Reviews Parody Contest 1999 (from December, 1999)

Merry Christmas, everyone, and a joyous holiday season to all! Today we announce the winner in our first ever Reviews Parody Contest! First we’d like to thank all those brave and talented readers who participated in the contest. Every entry was incredibly creative and laugh-out-loudable!


Proud Pillars Thrusting

It is rare to read a first effort of the magnitude of Proud Pillars Thrusting. I am, frankly, pleasantly surprised to discover this book in hardcover. The publishers have evidently realized the value of the perfection of prose and characterization. The dust jacket is of a Renaissance painting, one that depicts the richness of Venice and hints at the tale inside the covers.

Where do I begin?

The author has taken the unusual and innovative tack of having no underlying plot. But that doesn’t detract from the characters’ interaction. On the contrary, the avoidance of sub-plot and ancillary characters cleans the canvas of this remarkable work of art, leaving us to feel as the characters feel, experience the depth of their emotion as they learn about themselves and each other.

“John, oh, John!” she screamed, arching her hips.“Marsha, oh, Marsha!” he grunted, thrusting deeply into her.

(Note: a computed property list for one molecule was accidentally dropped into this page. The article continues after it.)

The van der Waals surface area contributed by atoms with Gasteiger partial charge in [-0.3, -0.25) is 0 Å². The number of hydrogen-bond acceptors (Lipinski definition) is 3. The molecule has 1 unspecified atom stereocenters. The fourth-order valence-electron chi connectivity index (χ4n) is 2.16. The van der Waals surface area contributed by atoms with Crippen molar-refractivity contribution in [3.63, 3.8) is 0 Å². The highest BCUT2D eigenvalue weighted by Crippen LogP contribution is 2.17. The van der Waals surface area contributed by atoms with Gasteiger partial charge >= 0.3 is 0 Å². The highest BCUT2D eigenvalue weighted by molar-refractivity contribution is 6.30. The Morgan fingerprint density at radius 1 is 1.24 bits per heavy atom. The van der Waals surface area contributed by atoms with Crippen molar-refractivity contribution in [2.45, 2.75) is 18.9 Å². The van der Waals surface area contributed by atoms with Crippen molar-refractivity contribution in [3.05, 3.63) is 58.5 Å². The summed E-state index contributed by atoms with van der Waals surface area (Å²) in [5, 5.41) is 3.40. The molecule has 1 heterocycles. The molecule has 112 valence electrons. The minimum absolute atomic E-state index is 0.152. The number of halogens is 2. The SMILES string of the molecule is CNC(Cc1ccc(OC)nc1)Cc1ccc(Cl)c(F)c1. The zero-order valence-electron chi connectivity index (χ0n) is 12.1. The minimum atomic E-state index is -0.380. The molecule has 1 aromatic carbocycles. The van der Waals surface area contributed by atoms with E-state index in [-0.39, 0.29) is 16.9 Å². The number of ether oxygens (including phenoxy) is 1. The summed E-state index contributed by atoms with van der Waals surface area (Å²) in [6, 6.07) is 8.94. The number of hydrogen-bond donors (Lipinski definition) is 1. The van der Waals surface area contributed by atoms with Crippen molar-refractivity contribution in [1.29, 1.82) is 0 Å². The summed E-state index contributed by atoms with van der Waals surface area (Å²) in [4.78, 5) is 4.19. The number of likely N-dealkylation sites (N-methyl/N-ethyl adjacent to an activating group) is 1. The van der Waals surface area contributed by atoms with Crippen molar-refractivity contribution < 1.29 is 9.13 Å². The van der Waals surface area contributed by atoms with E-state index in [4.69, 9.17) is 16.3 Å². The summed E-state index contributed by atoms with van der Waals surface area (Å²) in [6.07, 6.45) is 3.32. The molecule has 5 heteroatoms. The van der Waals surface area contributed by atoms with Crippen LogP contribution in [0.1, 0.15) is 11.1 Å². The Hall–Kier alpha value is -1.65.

Such is the clarity and the verisimilitude of this author’s prose. I found myself more than once wondering how a woman, clearly so young from her author photo, was able to tap into the emotions of people twice her age. But that was only one clue to her literary brilliance.

Her ability to communicate the anguish and the tragedy of syphilis had me weeping in compassion more than once. If I had had gonads, they would have swollen in sympathy.

The poetic purity of the author’s writing shines through each and every page. Especially in the final scene, where the hero lovingly and tenderly uses the heroine’s navel as a repository for his seed because she is too sore to take him once again. How much more uplifting and cerebral can writing be?

I simply cannot say enough about this book. It is, plainly put, a sweeping panorama of passion. One scene after another of turgid flesh and engorged nipples and fluids of all description had me turning page after page. I was captivated by the heroine’s tears, ached in compassion for her obvious (dare I say it?) saddle sores. But the last scene, where they fall asleep entwined in each other’s arms in the middle of the wet spot has me wiping yet another tear from my eye.

— Anne E. Mouse
Anne E. Mouse is the pseudonym of a reader who would like to remain anonymous.